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Louisville, Kentucky

Kentucky’s nickname is the Bluegrass State. It gets this name from the rolling meadows of the Bluegrass region in the central part of the state. That’s where a blue-green grass called bluegrass thrives. The fertile soils of the Bluegrass region drew Daniel Boone and other early pioneers to Kentucky in the late 1700s.

Today, the Bluegrass region is home to tobacco fields, thoroughbred horses, and the best farmland in Kentucky. The region has played a key role in Kentucky’s history and culture.



Facts About Kentucky






4,120,000 people

Rank among states in population


Major cities

Lexington-Fayette, Louisville, Owensboro


40,400 square miles
105,000 square kilometers

Rank among states in area



June 1, 1792, the 15th state

State nickname

The Bluegrass State

Name for residents


State bird


State flower


State tree

Tulip Tree (or Tulip Poplar)




Kentucky is in the east central United States. The Ohio River forms Kentucky’s wavy northern border. That puts Kentucky on the border between states in the North and states in the South.

Early pioneers spelled Kentucky many ways, including Kaintuckee and Cantuckey. The name Kentucky comes from the Cherokee Indians. It was their word for the land south of the Ohio River. No one is exactly sure, but some historians believe the word means “meadowland.”

On June 1, 1792, Kentucky became the 15th state to join the United States. Today, about 4 million people live in Kentucky. Frankfort is the capital. Lexington-Fayette is the largest city. But Louisville has Kentucky’s biggest metropolitan area.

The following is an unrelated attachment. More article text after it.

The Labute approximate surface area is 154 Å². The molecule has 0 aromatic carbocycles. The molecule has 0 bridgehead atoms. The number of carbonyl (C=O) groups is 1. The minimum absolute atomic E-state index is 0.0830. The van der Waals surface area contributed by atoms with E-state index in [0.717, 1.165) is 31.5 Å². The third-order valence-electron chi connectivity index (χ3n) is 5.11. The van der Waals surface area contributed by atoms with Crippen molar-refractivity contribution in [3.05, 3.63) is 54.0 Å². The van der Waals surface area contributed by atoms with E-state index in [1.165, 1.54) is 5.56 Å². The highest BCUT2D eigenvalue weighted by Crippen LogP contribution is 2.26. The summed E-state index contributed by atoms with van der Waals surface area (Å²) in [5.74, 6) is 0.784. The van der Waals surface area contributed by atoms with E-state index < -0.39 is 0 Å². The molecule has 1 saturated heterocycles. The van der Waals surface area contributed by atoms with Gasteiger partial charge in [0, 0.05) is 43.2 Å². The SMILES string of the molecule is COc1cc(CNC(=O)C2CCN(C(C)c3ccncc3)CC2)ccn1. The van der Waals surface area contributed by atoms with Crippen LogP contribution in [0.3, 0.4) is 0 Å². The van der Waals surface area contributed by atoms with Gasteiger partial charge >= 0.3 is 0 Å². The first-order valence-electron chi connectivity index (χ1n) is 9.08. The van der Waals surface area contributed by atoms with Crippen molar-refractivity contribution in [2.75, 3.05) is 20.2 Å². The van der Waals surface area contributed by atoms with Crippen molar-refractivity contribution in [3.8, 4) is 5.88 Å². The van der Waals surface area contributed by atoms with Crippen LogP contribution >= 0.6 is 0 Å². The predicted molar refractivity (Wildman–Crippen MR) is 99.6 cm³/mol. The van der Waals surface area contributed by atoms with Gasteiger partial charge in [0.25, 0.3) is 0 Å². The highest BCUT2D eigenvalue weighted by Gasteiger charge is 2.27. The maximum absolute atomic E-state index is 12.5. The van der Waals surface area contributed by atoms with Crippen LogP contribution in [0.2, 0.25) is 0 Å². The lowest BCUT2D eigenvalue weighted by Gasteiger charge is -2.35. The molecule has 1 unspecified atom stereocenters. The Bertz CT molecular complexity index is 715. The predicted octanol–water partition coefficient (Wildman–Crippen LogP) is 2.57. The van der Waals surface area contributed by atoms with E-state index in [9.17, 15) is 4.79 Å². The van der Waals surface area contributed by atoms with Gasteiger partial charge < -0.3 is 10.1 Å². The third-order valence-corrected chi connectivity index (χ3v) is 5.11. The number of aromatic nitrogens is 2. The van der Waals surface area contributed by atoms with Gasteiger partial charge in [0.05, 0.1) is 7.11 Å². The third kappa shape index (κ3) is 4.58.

Eastern Kentucky is mountainous. The Appalachian Mountains rise along Kentucky’s eastern border. The highest and most rugged land is in southeastern Kentucky. Here stands the state’s highest peak, Black Mountain. It climbs to a height of 4,145 feet (1,263 meters). Thick forests cover much of the southeast. Big coalfields lie beneath the surface.

The Bluegrass region spreads out over central Kentucky. The region’s grassy pastures and meadows are ideal for breeding and raising horses. Farmers plant tobacco and many other crops in the area’s rich soil.

Rolling hills and plains cover western Kentucky. In the southwest, many caves and tunnels snake beneath the ground. Kentucky reaches it lowest point in the far west. That’s where it touches the plain along the Mississippi River.


In colonial times, Kentucky was an unexplored wilderness west of the Appalachian Mountains. Daniel Boone helped to change that. From 1769 to 1771, Boone explored the Appalachians and found a narrow passage through the mountains called the Cumberland Gap. Later, Boone helped build the Wilderness Road through the mountains. Settlers traveling by wagon used the road to move into Kentucky.

Today, Cumberland Gap is a national historical park where the Virginia, Kentucky, and Tennessee borders meet. It has forested hills that are crossed by lots of hiking trails.